China’s foreign minister says Japan kowtows to US policies in Asia
The foreign ministers held their first talks on Monday in Manila, where both arrived for the Association of Southeast Asian Nations (ASEAN) ministerial meeting.
It came shortly after China was criticized by Japan for its alleged military build-up in disputed areas of the South China Sea.
Wang said, “we felt that you were forced to fulfill a mission that the United States had given you,” seemingly referring to Japanese criticism of China, as cited by Japanese media outlet Mainichi.
The US, Australia, and Japan recently issued a joint statement urging China to cease land reclamation and military activities in the South China Sea.
Beijing rejects the statement, Wang says, as well as an international arbitration panel’s decision ruling against the majority of China’s claims in the disputed waters.
“You can take a look at the joint statement issued… and you can draw your own conclusions,” Wang said, as quoted by South China Morning Post.
The statement expresses the three nations’ “strong opposition to coercive unilateral actions that could alter the status quo and increase tensions.”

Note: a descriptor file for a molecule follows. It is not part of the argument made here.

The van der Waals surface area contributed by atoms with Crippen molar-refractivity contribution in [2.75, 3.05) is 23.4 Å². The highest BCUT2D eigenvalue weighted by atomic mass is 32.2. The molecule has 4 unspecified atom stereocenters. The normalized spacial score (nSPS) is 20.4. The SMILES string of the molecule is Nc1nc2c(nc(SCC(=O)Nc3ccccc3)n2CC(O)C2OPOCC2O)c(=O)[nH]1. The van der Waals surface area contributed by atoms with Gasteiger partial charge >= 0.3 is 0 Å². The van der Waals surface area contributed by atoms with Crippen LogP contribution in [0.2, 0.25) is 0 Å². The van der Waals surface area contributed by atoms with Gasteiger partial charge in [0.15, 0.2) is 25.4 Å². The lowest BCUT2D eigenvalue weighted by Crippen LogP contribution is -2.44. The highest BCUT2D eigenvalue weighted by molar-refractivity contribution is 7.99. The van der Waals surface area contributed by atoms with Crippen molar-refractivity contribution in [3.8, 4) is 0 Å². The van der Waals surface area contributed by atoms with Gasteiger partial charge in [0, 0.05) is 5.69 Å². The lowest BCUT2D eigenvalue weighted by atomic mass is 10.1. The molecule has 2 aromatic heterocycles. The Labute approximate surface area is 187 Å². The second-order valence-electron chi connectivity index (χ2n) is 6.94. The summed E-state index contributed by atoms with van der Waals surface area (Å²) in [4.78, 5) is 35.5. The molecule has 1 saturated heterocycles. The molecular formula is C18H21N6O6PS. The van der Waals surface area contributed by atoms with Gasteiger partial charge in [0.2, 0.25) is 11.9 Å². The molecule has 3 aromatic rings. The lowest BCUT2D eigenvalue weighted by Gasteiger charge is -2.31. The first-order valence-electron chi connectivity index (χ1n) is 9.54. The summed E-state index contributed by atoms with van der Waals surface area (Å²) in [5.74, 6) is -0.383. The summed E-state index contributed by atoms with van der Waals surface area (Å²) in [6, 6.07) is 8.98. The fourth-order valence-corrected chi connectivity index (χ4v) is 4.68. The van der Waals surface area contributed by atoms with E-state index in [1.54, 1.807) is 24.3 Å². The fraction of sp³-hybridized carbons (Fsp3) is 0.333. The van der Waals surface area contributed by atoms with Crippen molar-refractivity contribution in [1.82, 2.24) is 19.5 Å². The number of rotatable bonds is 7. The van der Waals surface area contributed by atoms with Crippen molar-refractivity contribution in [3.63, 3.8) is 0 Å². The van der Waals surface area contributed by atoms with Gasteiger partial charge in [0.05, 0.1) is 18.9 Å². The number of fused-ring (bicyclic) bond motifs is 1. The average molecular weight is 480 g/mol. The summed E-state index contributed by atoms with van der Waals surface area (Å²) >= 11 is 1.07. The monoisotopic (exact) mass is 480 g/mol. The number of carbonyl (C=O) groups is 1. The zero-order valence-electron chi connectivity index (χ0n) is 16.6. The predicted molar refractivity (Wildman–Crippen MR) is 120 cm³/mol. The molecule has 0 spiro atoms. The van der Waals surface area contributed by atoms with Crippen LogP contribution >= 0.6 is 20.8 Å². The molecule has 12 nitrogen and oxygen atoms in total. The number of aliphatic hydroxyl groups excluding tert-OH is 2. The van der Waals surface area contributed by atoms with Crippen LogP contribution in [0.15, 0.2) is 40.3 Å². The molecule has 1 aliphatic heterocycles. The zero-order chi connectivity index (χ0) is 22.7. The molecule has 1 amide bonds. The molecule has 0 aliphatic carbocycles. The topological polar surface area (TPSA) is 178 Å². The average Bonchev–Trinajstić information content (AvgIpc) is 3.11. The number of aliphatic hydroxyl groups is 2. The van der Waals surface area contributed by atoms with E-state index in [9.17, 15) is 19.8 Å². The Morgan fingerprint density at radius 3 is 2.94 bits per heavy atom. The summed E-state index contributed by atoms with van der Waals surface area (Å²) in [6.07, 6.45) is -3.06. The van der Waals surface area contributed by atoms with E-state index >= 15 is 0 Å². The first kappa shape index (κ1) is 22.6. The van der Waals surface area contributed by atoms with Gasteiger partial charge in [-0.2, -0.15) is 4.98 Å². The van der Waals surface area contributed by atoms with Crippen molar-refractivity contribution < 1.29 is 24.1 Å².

The Chinese foreign minister also urged Japan “walk the talk” and adopt concrete policies and actions, instead of slamming China’s policies after expressing a desire for better relations between the two Asian powers, as cited by Xinhua.
China has recently come under fire from the US as well, over the North Korea situation, with US envoy to the UN Nikki Haley urging Beijing “to decide whether it is finally willing to take this vital step,” arguing that “time for talk” on North Korea is over.
At the end of July, US President Donald Trump tweeted that “they [China] do NOTHING for us with North Korea, just talk. We will no longer allow this to continue,” adding that it shouldn’t take much for Beijing to “solve this problem!”
In mid-July, Beijing slammed Trump’s comments. Chinese Foreign Ministry spokesman Geng Shuang said: “Recently, certain people, talking about the Korean Peninsula nuclear issue, have been exaggerating and giving prominence to the so-called ‘China responsibility theory.’”
“I think this either shows lack of a full, correct knowledge of the issue, or there are ulterior motives for it, trying to shift responsibility,” he said.
Meanwhile, Russia stated that it viewed the US “attempts… to shift the responsibility in what is happening [on the Korean Peninsula] onto Russia and China, and to almost blame Moscow and Beijing for ‘conniving in’ North Korea’s nuclear missile ambitions, as baseless.”